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Effects of changes in climate on landscape and regional processes, and feedbacks to the climate system

Callaghan, Terry V.; Björn, Lars Olof LU ; Chernov, Yuri; Chapin, Terry; Christensen, Torben LU ; Huntley, Brian; Ims, Rolf A.; Johansson, Margareta LU ; Jolly, Dyanna and Jonasson, Sven, et al. (2004) In Ambio 33(7). p.459-468
Abstract
Biological and physical processes in the Arctic system operate at various temporal and spatial scales to impact large-scale feedbacks and interactions with the earth system. There are four main potential feedback mechanisms between the impacts of climate change on the Arctic and the global climate system: albedo, greenhouse gas emissions or uptake by ecosystems, greenhouse gas emissions from methane hydrates, and increased freshwater fluxes that could affect the thermohaline circulation. All these feedbacks are controlled to some extent by changes in ecosystem distribution and character and particularly by large-scale movement of vegetation zones. Indications from a few, full annual measurements of CO2 fluxes are that currently the source... (More)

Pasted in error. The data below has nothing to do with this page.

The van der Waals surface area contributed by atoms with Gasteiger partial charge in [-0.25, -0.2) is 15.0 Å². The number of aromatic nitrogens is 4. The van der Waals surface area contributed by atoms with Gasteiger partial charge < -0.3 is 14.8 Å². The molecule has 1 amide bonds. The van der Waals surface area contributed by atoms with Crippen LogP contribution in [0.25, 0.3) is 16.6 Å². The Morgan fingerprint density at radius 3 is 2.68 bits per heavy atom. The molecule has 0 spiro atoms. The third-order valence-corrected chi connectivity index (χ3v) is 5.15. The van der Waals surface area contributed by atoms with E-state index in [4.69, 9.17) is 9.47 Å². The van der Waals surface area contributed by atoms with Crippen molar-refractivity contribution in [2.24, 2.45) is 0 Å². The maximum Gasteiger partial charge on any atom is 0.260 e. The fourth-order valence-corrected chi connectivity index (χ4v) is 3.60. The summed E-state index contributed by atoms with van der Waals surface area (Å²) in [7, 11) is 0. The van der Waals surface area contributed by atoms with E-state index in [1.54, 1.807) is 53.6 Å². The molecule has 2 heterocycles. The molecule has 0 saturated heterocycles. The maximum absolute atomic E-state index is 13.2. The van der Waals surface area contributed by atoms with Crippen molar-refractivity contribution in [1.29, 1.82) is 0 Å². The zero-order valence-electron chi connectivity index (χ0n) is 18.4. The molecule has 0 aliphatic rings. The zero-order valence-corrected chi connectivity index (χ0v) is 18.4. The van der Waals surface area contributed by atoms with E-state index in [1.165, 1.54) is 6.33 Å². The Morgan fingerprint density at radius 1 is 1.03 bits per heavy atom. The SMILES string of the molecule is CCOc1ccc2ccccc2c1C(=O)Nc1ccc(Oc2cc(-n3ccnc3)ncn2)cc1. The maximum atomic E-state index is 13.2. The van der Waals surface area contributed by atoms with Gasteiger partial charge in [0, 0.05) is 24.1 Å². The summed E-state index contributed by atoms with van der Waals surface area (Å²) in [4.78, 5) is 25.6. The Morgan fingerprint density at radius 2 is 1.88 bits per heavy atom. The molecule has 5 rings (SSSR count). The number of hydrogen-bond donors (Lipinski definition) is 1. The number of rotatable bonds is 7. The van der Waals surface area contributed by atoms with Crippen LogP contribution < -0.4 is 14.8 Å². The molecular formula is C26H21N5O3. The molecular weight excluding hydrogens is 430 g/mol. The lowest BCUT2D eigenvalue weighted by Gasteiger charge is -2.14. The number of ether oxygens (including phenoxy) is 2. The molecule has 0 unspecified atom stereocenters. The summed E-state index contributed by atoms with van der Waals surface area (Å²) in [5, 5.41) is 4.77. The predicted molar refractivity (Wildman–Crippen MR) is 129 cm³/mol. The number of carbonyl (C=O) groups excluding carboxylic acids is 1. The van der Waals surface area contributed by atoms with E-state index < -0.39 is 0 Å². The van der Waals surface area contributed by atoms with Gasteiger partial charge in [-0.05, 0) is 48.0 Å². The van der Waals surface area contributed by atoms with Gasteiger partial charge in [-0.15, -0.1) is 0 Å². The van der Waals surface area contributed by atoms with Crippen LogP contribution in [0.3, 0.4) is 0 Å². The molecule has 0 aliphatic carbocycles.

Biological and physical processes in the Arctic system operate at various temporal and spatial scales to impact large-scale feedbacks and interactions with the earth system. There are four main potential feedback mechanisms between the impacts of climate change on the Arctic and the global climate system: albedo, greenhouse gas emissions or uptake by ecosystems, greenhouse gas emissions from methane hydrates, and increased freshwater fluxes that could affect the thermohaline circulation. All these feedbacks are controlled to some extent by changes in ecosystem distribution and character and particularly by large-scale movement of vegetation zones. Indications from a few, full annual measurements of CO2 fluxes are that currently the source areas exceed sink areas in geographical distribution. The little available information on CH4 sources indicates that emissions at the landscape level are of great importance for the total greenhouse balance of the circumpolar North. Energy and water balances of Arctic landscapes are also important feedback mechanisms in a changing climate. Increasing density and spatial expansion of vegetation will cause a lowering of the albedo and more energy to be absorbed on the ground. This effect is likely to exceed the negative feedback of increased C sequestration in greater primary productivity resulting from the displacements of areas of polar desert by tundra, and areas of tundra by forest. The degradation of permafrost has complex consequences for trace gas dynamics. In areas of discontinuous permafrost, warming, will lead to a complete loss of the permafrost. Depending on local hydrological conditions this may in turn lead to a wetting or drying of the environment with subsequent implications for greenhouse gas fluxes. Overall, the complex interactions between processes contributing to feedbacks, variability over time and space in these processes, and insufficient data have generated considerable uncertainties in estimating the net effects of climate change on terrestrial feedbacks to the climate system. This uncertainty applies to magnitude, and even direction of some of the feedbacks. (Less)